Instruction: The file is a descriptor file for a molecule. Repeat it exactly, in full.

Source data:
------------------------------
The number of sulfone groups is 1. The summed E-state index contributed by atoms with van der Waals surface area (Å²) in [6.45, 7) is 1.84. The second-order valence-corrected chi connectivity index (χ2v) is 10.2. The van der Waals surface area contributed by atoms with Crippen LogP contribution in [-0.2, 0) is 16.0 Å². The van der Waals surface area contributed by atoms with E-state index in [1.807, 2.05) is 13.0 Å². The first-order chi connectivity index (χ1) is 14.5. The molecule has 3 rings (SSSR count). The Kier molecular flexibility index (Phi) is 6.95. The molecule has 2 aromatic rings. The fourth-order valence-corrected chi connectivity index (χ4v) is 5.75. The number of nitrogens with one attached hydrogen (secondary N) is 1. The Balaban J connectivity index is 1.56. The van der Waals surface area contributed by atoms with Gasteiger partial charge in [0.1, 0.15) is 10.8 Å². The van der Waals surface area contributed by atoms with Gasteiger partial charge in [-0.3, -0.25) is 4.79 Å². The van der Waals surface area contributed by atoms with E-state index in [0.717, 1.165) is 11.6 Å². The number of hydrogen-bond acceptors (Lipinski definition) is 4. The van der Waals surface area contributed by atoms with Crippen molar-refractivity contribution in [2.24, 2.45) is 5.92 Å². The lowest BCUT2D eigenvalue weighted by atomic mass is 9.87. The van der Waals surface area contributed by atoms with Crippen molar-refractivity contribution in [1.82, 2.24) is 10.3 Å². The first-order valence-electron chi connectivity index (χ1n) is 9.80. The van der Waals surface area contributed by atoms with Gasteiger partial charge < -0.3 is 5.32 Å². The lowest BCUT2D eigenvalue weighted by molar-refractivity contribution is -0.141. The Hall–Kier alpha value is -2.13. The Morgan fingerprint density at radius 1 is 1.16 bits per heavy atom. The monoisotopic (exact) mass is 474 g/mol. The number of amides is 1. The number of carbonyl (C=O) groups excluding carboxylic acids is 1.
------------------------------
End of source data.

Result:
The number of sulfone groups is 1. The summed E-state index contributed by atoms with van der Waals surface area (Å²) in [6.45, 7) is 1.84. The second-order valence-corrected chi connectivity index (χ2v) is 10.2. The van der Waals surface area contributed by atoms with Crippen LogP contribution in [-0.2, 0) is 16.0 Å². The van der Waals surface area contributed by atoms with E-state index in [1.807, 2.05) is 13.0 Å². The first-order chi connectivity index (χ1) is 14.5. The molecule has 3 rings (SSSR count). The Kier molecular flexibility index (Phi) is 6.95. The molecule has 2 aromatic rings. The fourth-order valence-corrected chi connectivity index (χ4v) is 5.75. The number of nitrogens with one attached hydrogen (secondary N) is 1. The Balaban J connectivity index is 1.56. The van der Waals surface area contributed by atoms with Gasteiger partial charge in [0.1, 0.15) is 10.8 Å². The van der Waals surface area contributed by atoms with Gasteiger partial charge in [-0.3, -0.25) is 4.79 Å². The van der Waals surface area contributed by atoms with E-state index in [0.717, 1.165) is 11.6 Å². The number of hydrogen-bond acceptors (Lipinski definition) is 4. The van der Waals surface area contributed by atoms with Crippen molar-refractivity contribution in [2.24, 2.45) is 5.92 Å². The lowest BCUT2D eigenvalue weighted by atomic mass is 9.87. The van der Waals surface area contributed by atoms with Crippen molar-refractivity contribution in [1.82, 2.24) is 10.3 Å². The first-order valence-electron chi connectivity index (χ1n) is 9.80. The van der Waals surface area contributed by atoms with Gasteiger partial charge < -0.3 is 5.32 Å². The lowest BCUT2D eigenvalue weighted by molar-refractivity contribution is -0.141. The Hall–Kier alpha value is -2.13. The Morgan fingerprint density at radius 1 is 1.16 bits per heavy atom. The monoisotopic (exact) mass is 474 g/mol. The number of amides is 1. The number of carbonyl (C=O) groups excluding carboxylic acids is 1.